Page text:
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Discussion Starter #1 (Edited)
I'm sharing this and ask you to consider sharing it with others. This tragedy killed my son and I've been made aware of it becoming a large controversy in many motorcycle communities. I've included my comment to the text of article and to some of the thoughtless comments made on the article. Below it is a link to the article.

Posted as "His Father":

As Andrew's father, I spoke with the medical examiner. I know what happened as the police understand it. I know what happened to Andrew and what was the cause of death. I arrived on the scene moments after Andrew was taken away. I later viewed Andrew and saw the damage. I know.

As a rider myself, I had talked with Andrew about the helmet and its lack of protection. I always wear a full-face helmet and I always encourage that of everyone who rides. But what you do not know unless you knew him is he had an exceptionally large head. Even a XXXL helmet pressed on his head leaving impressions. Since he suffered from severe migraines much of his life, and this helmet pressure would trigger them, it was a condition unbearable for him. So he made his choice. Not ride, or ride with a less-protective helmet. He chose the latter.

Do not use this one, isolated case to generalize about helmet use or non-use. It was one man's experience for his own situation and it was his choice. Do not characterize him or this tragic event by this one choice. You do not know him; you did not walk in his shoes; you do not have the right to judge.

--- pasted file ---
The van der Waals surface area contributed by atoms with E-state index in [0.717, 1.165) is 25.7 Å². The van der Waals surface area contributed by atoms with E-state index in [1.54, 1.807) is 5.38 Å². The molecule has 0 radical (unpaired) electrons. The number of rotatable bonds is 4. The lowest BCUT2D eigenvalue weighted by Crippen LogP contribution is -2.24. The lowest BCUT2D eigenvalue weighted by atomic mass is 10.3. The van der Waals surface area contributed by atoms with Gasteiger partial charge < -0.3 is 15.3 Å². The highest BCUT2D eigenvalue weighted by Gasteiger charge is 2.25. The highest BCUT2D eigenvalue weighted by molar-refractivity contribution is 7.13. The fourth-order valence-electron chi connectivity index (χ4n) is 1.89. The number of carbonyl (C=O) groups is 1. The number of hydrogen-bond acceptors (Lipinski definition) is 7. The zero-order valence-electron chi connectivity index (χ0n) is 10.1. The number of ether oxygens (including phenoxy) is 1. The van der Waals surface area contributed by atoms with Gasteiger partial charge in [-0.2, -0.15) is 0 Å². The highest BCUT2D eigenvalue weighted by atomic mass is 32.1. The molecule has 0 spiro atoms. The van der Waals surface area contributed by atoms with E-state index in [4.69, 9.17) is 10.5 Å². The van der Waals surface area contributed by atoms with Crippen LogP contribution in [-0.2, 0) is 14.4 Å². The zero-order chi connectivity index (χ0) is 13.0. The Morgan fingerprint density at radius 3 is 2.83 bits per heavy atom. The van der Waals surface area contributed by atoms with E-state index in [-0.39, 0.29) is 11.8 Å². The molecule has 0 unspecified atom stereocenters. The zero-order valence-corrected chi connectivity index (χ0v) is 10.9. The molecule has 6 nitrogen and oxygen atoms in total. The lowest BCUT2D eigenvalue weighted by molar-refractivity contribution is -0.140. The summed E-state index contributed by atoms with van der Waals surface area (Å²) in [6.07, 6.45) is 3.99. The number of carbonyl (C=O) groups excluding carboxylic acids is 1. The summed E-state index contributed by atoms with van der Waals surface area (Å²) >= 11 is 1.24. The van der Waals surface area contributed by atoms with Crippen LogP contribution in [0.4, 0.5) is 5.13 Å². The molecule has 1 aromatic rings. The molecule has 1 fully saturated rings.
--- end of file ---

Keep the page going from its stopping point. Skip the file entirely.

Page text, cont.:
Bethany man killed in motorcycle, SUV collision in Aloha
 

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Discussion Starter #4
@Dean, @24mileboy - Thank you. He loved riding second only to his love for his family. It is appreciated you took the time to reply and express your care. Be safe. Remember: Cars always win.
 

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Cars pulling out of lots. I have no love for them, or their carelessness. I'm very sorry to hear of your loss.
 

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Discussion Starter #6
@txsailor - Thank you. Giving your time to send your thought is truly appreciated. We who ride share a special experience. Those of us who ride and who are also veterans -- well, that just adds another dimension. From your moniker I assume you are a Navy vet living in or from Texas? Andrew and I are both former Navy. He will be interred in Willamette National Cemetery on Tuesday with military honors.
 

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Rod I'm so sorry for your loss.

People are afraid and they won't admit it. And when they are afraid, they look for things to blame; but what they blame has to be something that they control. The obvious blame is the driver who pulled out; but we can't control that. We can control the gear and helmets we wear; so we blame that. If we blame his novelty helmet, and hurl insults at a person we've never met, harming his family; then we can feel better about ourselves because we wear better helmets and thus won't meet the fate he met.

It's silly, and none of the people doing it will admit doing it or even realize they are doing it. But they are afraid and that's exactly why they respond like that.

Sorry for your loss; you and your family are in my prayers.

Just as an add though; when it comes to helmets size isn't everything. I'm sure your son tried everything; but for others reading; sometimes someone will put on one brand of a full face and can't find any size to fit them so they say "Well I can't wear a full face". The reality is they are all so different, as our heads are all so different. Another brand might fit. Though it does sound like your son was a unique case.